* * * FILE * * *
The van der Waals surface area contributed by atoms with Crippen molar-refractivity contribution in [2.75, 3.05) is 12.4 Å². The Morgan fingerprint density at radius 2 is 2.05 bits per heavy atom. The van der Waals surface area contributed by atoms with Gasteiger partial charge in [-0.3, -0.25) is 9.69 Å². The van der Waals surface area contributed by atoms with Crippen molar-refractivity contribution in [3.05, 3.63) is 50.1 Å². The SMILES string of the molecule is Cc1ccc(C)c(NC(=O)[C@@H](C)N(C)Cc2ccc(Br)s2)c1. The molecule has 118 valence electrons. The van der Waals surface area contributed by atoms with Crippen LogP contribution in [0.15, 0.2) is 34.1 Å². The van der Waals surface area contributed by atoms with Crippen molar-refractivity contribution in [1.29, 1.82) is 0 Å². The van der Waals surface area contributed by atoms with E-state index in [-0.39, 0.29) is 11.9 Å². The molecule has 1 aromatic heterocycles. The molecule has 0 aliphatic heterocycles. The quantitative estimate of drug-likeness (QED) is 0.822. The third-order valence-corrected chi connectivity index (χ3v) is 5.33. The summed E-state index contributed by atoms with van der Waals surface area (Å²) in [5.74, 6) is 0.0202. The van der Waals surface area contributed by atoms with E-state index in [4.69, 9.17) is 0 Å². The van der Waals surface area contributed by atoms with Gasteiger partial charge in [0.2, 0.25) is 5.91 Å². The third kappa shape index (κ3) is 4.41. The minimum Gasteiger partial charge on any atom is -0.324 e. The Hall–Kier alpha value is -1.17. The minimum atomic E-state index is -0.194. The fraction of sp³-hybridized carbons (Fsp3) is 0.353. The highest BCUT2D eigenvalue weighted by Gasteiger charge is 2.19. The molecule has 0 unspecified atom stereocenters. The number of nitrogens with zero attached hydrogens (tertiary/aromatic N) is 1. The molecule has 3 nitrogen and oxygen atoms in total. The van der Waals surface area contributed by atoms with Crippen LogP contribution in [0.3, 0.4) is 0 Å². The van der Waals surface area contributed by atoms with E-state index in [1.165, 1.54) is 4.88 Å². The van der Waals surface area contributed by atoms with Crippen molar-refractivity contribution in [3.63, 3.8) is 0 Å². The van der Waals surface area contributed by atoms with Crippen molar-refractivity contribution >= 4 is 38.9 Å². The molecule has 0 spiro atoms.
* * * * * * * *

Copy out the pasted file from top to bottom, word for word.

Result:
The van der Waals surface area contributed by atoms with Crippen molar-refractivity contribution in [2.75, 3.05) is 12.4 Å². The Morgan fingerprint density at radius 2 is 2.05 bits per heavy atom. The van der Waals surface area contributed by atoms with Gasteiger partial charge in [-0.3, -0.25) is 9.69 Å². The van der Waals surface area contributed by atoms with Crippen molar-refractivity contribution in [3.05, 3.63) is 50.1 Å². The SMILES string of the molecule is Cc1ccc(C)c(NC(=O)[C@@H](C)N(C)Cc2ccc(Br)s2)c1. The molecule has 118 valence electrons. The van der Waals surface area contributed by atoms with Crippen LogP contribution in [0.15, 0.2) is 34.1 Å². The van der Waals surface area contributed by atoms with Crippen molar-refractivity contribution in [1.29, 1.82) is 0 Å². The van der Waals surface area contributed by atoms with E-state index in [-0.39, 0.29) is 11.9 Å². The molecule has 1 aromatic heterocycles. The molecule has 0 aliphatic heterocycles. The quantitative estimate of drug-likeness (QED) is 0.822. The third-order valence-corrected chi connectivity index (χ3v) is 5.33. The summed E-state index contributed by atoms with van der Waals surface area (Å²) in [5.74, 6) is 0.0202. The van der Waals surface area contributed by atoms with E-state index in [4.69, 9.17) is 0 Å². The van der Waals surface area contributed by atoms with Gasteiger partial charge in [0.2, 0.25) is 5.91 Å². The third kappa shape index (κ3) is 4.41. The minimum Gasteiger partial charge on any atom is -0.324 e. The Hall–Kier alpha value is -1.17. The minimum atomic E-state index is -0.194. The fraction of sp³-hybridized carbons (Fsp3) is 0.353. The highest BCUT2D eigenvalue weighted by Gasteiger charge is 2.19. The molecule has 0 unspecified atom stereocenters. The number of nitrogens with zero attached hydrogens (tertiary/aromatic N) is 1. The molecule has 3 nitrogen and oxygen atoms in total. The van der Waals surface area contributed by atoms with Crippen LogP contribution in [0.3, 0.4) is 0 Å². The van der Waals surface area contributed by atoms with E-state index in [1.165, 1.54) is 4.88 Å². The van der Waals surface area contributed by atoms with Crippen molar-refractivity contribution in [3.63, 3.8) is 0 Å². The van der Waals surface area contributed by atoms with Crippen molar-refractivity contribution >= 4 is 38.9 Å². The molecule has 0 spiro atoms.